IDOC announces a new comprehensive, online education program for optometrists and their staff available at special pricing exclusively for IDOC members. This collection of online optometric education materials, which includes a thorough resource library as well as podcast lessons, was developed by Scot Morris, OD, FAAO, operating partner of Morris Education and Consulting Associates. Dr. Morris is an international speaker and author known for his expertise in the areas of practice management, technology and ocular surface disease.

The resource library covers all of the topics essential for independent practitioners and the management of their businesses, including vision and insurance plans, medical model, marketing, human resources, practice management, legal issues, scripting office procedures and more. Extensive guides provide in-depth information on optometric finances, frame buying and sales, and there are nearly 100 downloadable, customizable resources such as workflow worksheets, daily checklists and guides to ocular conditions such as dry eye. The library outlines the steps for hiring new employees, from sample job descriptions to the steps to take during the interview process and what the employee should do on a first day. The podcasts, concise and most just five minutes long or less, often reference other materials available in the resource library to help practitioners and staff improve and grow their businesses.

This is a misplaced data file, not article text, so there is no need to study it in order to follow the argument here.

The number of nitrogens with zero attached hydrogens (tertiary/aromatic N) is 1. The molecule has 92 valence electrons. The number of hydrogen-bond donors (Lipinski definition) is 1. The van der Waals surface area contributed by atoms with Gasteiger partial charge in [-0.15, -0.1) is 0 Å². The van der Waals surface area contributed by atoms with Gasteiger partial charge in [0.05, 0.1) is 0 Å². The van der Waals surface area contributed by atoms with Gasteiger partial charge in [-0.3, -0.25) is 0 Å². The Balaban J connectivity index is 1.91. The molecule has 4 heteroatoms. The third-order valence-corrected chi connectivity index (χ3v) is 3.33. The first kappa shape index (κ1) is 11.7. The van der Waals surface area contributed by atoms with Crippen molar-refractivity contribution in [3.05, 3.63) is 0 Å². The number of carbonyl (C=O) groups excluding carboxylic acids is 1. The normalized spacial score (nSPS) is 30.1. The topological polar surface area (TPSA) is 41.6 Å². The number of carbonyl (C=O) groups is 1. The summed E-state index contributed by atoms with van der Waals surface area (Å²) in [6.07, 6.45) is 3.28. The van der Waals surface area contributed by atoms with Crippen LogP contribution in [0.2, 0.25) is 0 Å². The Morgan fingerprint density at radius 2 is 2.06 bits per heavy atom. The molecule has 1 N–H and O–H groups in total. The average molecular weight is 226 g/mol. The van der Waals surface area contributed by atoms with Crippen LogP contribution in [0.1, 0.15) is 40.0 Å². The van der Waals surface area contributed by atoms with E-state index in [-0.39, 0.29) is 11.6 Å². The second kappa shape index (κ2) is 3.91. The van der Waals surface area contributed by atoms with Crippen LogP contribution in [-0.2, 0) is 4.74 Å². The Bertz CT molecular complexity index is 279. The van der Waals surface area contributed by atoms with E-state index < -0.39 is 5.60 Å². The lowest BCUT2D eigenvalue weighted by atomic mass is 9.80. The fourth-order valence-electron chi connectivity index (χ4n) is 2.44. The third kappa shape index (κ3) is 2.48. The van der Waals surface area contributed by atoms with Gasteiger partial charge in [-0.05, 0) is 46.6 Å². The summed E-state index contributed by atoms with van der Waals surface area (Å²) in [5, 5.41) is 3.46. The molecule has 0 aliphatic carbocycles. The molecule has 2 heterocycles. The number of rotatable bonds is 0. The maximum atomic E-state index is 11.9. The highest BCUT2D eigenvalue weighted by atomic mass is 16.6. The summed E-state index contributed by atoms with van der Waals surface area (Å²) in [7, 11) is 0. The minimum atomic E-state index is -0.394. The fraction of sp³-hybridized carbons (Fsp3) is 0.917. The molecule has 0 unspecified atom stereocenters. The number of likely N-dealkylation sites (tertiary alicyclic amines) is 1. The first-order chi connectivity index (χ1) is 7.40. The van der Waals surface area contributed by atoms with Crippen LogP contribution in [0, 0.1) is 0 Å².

All of the resources are available 24/7 on the member portal of www.idoc.net and accessible from desktops, laptops, smartphones and tablets. If you are interested in learning more about this online education opportunity for IDOC members please contact IDOC at info@idoc.net or call 203-853-3333.

Keratoconus with a Pinguecula
Edward Boshnick, OD, Miami, Florida

This is an eye with an advanced case of keratoconus along with a pinguecula on the nasal conjunctiva. The eye was fit with a 16.0 mm scleral lens with a notched out and polished edge to avoid touching the pinguecula. Patient has been able to wear this lens for over 12 hours every day.

We thank Dr. Boshnick for this image and we welcome photo submissions from our other readers! It is easy to submit a photo for consideration for publishing in Contact Lenses Today. Simply visit http://www.cltoday.com/upload/upload.aspx to upload your image. Please include an explanation of the photo and your full name, degree or title and city/state/country.